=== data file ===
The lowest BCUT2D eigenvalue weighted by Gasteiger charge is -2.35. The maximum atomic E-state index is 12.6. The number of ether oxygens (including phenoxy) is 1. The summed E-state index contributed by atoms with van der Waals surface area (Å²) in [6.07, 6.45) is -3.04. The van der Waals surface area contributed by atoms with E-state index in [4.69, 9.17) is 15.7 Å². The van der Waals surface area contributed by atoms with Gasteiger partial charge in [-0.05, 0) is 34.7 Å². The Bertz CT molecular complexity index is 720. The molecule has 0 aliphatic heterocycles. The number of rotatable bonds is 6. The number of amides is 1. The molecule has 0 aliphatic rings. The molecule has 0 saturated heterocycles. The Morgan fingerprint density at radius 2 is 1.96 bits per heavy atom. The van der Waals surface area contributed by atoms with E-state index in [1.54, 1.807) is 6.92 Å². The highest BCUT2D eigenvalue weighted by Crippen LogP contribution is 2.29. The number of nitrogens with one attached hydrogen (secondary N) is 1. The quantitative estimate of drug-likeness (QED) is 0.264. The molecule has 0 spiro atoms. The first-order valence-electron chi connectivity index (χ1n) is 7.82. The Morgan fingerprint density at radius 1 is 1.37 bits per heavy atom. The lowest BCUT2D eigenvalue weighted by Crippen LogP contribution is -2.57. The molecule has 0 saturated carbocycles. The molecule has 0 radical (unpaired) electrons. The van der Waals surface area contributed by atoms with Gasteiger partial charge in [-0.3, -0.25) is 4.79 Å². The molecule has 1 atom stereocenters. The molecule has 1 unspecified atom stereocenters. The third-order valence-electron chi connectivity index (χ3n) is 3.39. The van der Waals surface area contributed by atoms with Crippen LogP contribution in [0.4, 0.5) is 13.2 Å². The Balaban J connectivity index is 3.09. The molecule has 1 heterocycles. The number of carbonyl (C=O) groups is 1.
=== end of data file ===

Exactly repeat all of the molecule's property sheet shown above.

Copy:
The lowest BCUT2D eigenvalue weighted by Gasteiger charge is -2.35. The maximum atomic E-state index is 12.6. The number of ether oxygens (including phenoxy) is 1. The summed E-state index contributed by atoms with van der Waals surface area (Å²) in [6.07, 6.45) is -3.04. The van der Waals surface area contributed by atoms with E-state index in [4.69, 9.17) is 15.7 Å². The van der Waals surface area contributed by atoms with Gasteiger partial charge in [-0.05, 0) is 34.7 Å². The Bertz CT molecular complexity index is 720. The molecule has 0 aliphatic heterocycles. The number of rotatable bonds is 6. The number of amides is 1. The molecule has 0 aliphatic rings. The molecule has 0 saturated heterocycles. The Morgan fingerprint density at radius 2 is 1.96 bits per heavy atom. The van der Waals surface area contributed by atoms with E-state index in [1.54, 1.807) is 6.92 Å². The highest BCUT2D eigenvalue weighted by Crippen LogP contribution is 2.29. The number of nitrogens with one attached hydrogen (secondary N) is 1. The quantitative estimate of drug-likeness (QED) is 0.264. The molecule has 0 spiro atoms. The first-order valence-electron chi connectivity index (χ1n) is 7.82. The Morgan fingerprint density at radius 1 is 1.37 bits per heavy atom. The lowest BCUT2D eigenvalue weighted by Crippen LogP contribution is -2.57. The molecule has 0 saturated carbocycles. The molecule has 0 radical (unpaired) electrons. The van der Waals surface area contributed by atoms with Gasteiger partial charge in [-0.3, -0.25) is 4.79 Å². The molecule has 1 atom stereocenters. The molecule has 1 unspecified atom stereocenters. The third-order valence-electron chi connectivity index (χ3n) is 3.39. The van der Waals surface area contributed by atoms with Crippen LogP contribution in [0.4, 0.5) is 13.2 Å². The Balaban J connectivity index is 3.09. The molecule has 1 heterocycles. The number of carbonyl (C=O) groups is 1.